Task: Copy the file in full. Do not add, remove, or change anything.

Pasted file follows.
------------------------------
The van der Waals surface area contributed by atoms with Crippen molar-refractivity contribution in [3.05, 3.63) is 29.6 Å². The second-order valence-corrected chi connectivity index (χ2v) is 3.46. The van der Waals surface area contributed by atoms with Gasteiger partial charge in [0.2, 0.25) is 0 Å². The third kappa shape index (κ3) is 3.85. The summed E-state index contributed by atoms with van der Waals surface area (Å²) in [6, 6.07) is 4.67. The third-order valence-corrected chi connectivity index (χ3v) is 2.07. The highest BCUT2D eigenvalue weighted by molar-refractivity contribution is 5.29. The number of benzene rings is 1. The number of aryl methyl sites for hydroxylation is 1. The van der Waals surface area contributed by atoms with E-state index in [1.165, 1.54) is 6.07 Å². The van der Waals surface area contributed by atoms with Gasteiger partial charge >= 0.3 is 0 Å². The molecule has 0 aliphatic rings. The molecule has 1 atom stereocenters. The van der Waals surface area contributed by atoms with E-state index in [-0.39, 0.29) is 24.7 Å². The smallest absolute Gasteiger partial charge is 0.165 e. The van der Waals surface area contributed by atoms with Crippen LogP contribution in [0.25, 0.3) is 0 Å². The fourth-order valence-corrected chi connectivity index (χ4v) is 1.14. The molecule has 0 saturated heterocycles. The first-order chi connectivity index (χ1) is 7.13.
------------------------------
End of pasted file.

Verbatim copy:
The van der Waals surface area contributed by atoms with Crippen molar-refractivity contribution in [3.05, 3.63) is 29.6 Å². The second-order valence-corrected chi connectivity index (χ2v) is 3.46. The van der Waals surface area contributed by atoms with Gasteiger partial charge in [0.2, 0.25) is 0 Å². The third kappa shape index (κ3) is 3.85. The summed E-state index contributed by atoms with van der Waals surface area (Å²) in [6, 6.07) is 4.67. The third-order valence-corrected chi connectivity index (χ3v) is 2.07. The highest BCUT2D eigenvalue weighted by molar-refractivity contribution is 5.29. The number of benzene rings is 1. The number of aryl methyl sites for hydroxylation is 1. The van der Waals surface area contributed by atoms with E-state index in [1.165, 1.54) is 6.07 Å². The van der Waals surface area contributed by atoms with Gasteiger partial charge >= 0.3 is 0 Å². The molecule has 0 aliphatic rings. The molecule has 1 atom stereocenters. The van der Waals surface area contributed by atoms with E-state index in [-0.39, 0.29) is 24.7 Å². The smallest absolute Gasteiger partial charge is 0.165 e. The van der Waals surface area contributed by atoms with Crippen LogP contribution in [0.25, 0.3) is 0 Å². The fourth-order valence-corrected chi connectivity index (χ4v) is 1.14. The molecule has 0 saturated heterocycles. The first-order chi connectivity index (χ1) is 7.13.